What is the status of Weak References?

Kevin Gadd kevin.gadd at gmail.com
Sat Feb 2 13:17:34 PST 2013

> I'd like to repeat something I wrote in another message: "...a very
> important point that most developers ignore or forget. GC is an undecidable
> problem, meaning that there will always be cases where a human being needs
> to figure out when in the object lifecycle it is not longer needed and
> either free it in languages where that's possible or make it collectable in
> languages with a GC. There will be such cases even in languages where there
> are weak references. "
> And when such a case will be found, what will be the solution? Adding a new
> subtler language construct which exposes a bit more of the GC?
> JavaScript has an history of being the language of the client side where a
> web page lives for a couple of minutes; leaks were largely unnoticeable
> because navigating or closing a tab would make the content collectable
> (well... except in crappy version of IE in which JS content could make
> browser-wide leaks -_-#).
> As soon as we have long-running JavaScript, we have to start caring more
> about our memory usage, we have to question what we assumed/knew of
> JavaScript. The GC does maybe 80-100% of the job in well-written complex
> code, but we must never forget that the GC only does an approximation of an
> undecidable problem.
> In applications where memory matters a lot, maybe a protocol like .dispose
> will become necessary.

I agree that there are scenarios where .dispose() or a similar
protocol may be come necessary; in those scenarios it would be great
if JS had some mechanism that could be used to simplify the proper use
of the protocol. Given that the need for Weak References in many
scenarios would be reduced because a partially (or wholly) automatic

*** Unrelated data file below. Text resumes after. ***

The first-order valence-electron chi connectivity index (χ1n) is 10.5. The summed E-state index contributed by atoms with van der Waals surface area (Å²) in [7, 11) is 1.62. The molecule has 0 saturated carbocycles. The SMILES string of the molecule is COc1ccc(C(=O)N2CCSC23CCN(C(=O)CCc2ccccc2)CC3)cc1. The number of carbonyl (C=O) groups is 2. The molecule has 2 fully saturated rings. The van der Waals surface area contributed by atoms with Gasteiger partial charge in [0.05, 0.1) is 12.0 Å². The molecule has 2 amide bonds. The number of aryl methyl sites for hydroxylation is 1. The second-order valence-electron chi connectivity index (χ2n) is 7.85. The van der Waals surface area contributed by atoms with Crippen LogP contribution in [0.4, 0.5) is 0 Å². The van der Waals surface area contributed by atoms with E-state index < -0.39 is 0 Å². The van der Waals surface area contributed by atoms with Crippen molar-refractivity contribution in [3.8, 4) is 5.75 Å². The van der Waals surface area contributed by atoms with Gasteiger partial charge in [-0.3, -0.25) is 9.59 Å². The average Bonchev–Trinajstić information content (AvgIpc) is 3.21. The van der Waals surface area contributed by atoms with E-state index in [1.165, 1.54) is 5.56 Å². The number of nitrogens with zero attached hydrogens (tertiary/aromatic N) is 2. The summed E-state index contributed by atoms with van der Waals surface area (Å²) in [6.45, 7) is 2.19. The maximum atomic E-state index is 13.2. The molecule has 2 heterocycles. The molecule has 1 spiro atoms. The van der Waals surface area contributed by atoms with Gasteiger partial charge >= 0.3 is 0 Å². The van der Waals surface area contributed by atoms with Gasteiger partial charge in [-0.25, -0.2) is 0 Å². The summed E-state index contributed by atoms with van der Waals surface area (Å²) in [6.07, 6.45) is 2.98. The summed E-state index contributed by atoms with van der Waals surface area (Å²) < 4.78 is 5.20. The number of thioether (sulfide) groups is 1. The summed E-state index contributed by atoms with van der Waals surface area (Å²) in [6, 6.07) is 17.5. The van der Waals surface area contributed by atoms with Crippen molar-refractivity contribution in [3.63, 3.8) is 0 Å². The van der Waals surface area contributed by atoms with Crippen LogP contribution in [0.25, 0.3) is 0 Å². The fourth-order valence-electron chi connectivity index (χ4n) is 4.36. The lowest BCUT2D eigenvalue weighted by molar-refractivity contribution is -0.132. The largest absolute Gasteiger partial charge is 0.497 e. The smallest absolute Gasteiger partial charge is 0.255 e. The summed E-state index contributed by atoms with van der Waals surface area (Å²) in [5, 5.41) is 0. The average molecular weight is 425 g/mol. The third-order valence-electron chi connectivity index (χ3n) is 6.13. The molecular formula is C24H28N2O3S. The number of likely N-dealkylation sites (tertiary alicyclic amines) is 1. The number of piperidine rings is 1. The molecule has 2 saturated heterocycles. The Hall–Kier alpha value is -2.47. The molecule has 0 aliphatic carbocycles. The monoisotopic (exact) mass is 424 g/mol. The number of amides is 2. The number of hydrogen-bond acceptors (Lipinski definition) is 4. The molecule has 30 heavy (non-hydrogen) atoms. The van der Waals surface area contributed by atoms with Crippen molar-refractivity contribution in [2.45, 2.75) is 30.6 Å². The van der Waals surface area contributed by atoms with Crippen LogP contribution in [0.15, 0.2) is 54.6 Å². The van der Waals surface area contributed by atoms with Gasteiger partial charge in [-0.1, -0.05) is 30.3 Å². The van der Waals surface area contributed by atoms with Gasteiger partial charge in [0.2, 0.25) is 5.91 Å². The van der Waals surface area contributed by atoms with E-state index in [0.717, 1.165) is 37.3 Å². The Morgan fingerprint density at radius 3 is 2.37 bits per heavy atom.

implementation of that protocol can make it much easier to use the
protocol correctly. As I mentioned earlier, I think 'using' in C# is a
relatively simple feature that lets you express this, and function
scoped values with destructors like in C++ are a great way to express
this since you can increment a refcount in the constructor and
decrement it in the destructor. The downsides still remain, though -
refcounting (or other forms of non-GC management) add some overhead to
all the code that uses objects managed with those lifetime policies.
Manual refcounting requires the programmer to think about every
function to understand where refs should be added/removed and adds
noise to the code; explicit .dispose() without refcounting requires a
programmer to have a global understanding of his/her application in
order to determine the correct location to call it, which is very
difficult for large applications.

> About weakrefs, I've read a little bit [2][3] and I'm puzzled by one thing: the return value of get is a strong reference, so if a misbehaving component keeps this strong reference around, having passed a weak reference was pointless.

The return value is a strong reference because otherwise you'd have to
write a check on every line to see if the object had expired in
between statements. It'd also mean that any function you passed the
weak object to would have to perform the check.

You can think of a weak reference as similar mechanically to a
refcounted object: You 'acquire' a reference to the object, hold onto
it a while to use the object, then 'release' the reference. In
refcounting this is done with ++/-- to prevent destruction; for weak
references, you do this by converting the WR temporarily into a strong
reference and then discarding it.


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